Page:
Avildsen won the Academy award for Best Director when he directed Rocky that generated $225 million in domestic ticket sales and created an unforgettable cultural phenomenon. Released in 1984, the film centers on a bullied teenager who gains confidence after learning karate from a Japanese handyman.
His penchant for creating moving underdog stories earned him his Oscar for his work in Rocky, simultaneously giving Sylvester Stallone his final push into stardom from his prior B-level status. Avildsen-whose best-known films include Rocky and the first three installments of The Karate Kid franchise-was 81. "Throughout the decades, his rousing portrayals of victory, courage and emotion captured the hearts of generations of Americans", the statement said.
He had been hired to direct Saturday Night Fever after his success with Rocky, but was let go amid differences over his desire to make the story more upbeat than the producers had in mind.More news: Democrats furious at evasive answers at hearing
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In accepting the Oscar for best director in March 1977, Avildsen told the audience, "I guess what Rocky did was give a lot of people hope, and there was never a better feeling than doing that". He later returned to the franchise in 1990 to direct Rocky V. In recent years, though, interest has reignited in the man who launched two of the world's biggest sports-film franchises, and a documentary and book, John G. Avildsen: King Of The Underdogs-the former featuring interviews with Stallone, Ralph Macchio, Martin Scorsese, Jerry Weintraub, and Burt Reynolds-arrived earlier this year. He directed seven actors to Oscar nominations. He left quite a nice legacy of films including "The Karate Kid", "Lean on Me", the original "Neighbors" with Aykroyd and Belushi.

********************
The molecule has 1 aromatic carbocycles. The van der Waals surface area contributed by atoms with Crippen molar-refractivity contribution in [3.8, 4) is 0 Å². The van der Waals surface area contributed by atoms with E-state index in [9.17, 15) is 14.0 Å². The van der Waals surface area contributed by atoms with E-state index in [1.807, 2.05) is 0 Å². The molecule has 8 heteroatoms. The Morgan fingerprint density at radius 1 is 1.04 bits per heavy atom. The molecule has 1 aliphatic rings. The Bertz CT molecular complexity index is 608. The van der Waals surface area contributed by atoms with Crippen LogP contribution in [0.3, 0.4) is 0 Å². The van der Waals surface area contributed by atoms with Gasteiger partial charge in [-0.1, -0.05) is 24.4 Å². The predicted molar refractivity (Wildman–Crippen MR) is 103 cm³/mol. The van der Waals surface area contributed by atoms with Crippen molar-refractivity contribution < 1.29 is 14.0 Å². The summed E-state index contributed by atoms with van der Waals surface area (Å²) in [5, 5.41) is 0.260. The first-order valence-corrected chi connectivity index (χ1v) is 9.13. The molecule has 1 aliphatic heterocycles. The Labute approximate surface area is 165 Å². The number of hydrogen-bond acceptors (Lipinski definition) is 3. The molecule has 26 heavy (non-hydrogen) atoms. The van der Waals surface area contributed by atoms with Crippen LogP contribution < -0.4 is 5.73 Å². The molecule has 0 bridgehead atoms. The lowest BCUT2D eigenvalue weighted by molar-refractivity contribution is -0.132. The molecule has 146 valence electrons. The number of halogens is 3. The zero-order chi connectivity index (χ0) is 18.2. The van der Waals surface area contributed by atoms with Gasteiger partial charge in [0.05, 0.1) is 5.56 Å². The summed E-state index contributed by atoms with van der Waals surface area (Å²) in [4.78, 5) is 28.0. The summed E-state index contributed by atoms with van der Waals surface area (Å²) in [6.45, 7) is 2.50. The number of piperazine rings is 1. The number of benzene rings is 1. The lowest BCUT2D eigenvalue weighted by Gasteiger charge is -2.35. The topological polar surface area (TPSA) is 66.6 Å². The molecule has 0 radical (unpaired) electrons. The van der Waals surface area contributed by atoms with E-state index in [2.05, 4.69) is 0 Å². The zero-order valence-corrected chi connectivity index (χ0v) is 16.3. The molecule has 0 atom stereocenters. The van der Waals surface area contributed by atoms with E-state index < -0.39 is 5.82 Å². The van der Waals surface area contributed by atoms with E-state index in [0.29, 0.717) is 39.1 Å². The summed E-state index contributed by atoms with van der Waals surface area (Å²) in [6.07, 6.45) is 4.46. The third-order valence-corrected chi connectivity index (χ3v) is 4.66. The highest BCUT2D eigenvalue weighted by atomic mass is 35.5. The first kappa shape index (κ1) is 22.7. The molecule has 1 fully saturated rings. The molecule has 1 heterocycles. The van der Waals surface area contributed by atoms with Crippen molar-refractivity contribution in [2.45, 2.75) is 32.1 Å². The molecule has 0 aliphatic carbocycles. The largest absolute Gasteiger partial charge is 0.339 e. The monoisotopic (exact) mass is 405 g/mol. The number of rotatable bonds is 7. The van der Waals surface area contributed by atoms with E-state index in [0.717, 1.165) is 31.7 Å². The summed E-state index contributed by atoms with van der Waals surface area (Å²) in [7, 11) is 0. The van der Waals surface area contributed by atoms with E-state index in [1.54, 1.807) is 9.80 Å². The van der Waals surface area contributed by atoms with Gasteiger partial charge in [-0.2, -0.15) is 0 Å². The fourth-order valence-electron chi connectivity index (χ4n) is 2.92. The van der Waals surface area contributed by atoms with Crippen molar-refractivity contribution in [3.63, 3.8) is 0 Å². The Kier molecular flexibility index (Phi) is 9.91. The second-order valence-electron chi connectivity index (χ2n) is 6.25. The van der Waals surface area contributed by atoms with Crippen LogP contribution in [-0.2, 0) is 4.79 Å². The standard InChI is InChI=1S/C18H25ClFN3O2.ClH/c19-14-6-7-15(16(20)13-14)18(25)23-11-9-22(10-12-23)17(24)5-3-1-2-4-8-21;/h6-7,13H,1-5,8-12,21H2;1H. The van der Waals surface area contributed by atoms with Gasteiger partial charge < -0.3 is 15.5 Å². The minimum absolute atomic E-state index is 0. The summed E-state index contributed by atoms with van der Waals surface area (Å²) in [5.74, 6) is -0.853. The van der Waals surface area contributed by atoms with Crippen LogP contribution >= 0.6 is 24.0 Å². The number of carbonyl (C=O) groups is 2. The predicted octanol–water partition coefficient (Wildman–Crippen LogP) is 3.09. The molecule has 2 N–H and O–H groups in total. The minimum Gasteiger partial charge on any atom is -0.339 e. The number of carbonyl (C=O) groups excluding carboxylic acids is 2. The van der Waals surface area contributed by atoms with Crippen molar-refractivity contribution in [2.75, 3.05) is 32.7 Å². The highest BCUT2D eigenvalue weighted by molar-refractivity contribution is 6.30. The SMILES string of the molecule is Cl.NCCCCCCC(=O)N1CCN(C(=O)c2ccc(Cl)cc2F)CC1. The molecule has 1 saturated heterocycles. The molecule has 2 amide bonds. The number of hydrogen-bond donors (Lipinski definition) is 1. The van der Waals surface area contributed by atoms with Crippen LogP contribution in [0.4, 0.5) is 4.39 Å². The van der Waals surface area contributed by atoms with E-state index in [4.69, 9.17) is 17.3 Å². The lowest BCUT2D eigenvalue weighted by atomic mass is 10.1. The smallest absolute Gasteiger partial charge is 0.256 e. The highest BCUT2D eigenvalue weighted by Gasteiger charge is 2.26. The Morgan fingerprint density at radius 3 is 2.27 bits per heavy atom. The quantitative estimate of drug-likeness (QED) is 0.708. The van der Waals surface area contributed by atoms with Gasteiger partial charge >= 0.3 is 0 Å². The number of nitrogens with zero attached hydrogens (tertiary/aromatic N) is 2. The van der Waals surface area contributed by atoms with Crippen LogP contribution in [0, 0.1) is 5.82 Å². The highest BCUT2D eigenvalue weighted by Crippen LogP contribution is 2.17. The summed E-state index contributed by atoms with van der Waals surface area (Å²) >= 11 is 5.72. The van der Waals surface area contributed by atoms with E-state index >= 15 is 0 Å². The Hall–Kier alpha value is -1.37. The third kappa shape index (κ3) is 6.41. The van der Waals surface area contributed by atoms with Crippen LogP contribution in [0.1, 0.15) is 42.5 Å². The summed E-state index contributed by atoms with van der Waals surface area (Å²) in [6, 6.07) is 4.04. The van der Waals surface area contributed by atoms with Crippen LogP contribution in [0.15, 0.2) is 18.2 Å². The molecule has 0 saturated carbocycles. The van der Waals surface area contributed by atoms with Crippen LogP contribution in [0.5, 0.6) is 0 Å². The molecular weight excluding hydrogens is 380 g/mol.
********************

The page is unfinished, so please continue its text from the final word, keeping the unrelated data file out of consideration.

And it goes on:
John Guilbert Avildsen was born in 1935 in Oak Park, IllInois, the son of a tool manufacturer. The documentary is a companion to the book "The Films of John G. Avildsen: Rocky, The Karate Kid, and Other Underdogs", written by Larry Powell and Tom Garrett.
Stallone took to Instagram to pay tribute to Mr Avildsen, who helped usher the actor to stardom: "R. I. P".
The late Associated Press writer Bob Thomas contributed to this report.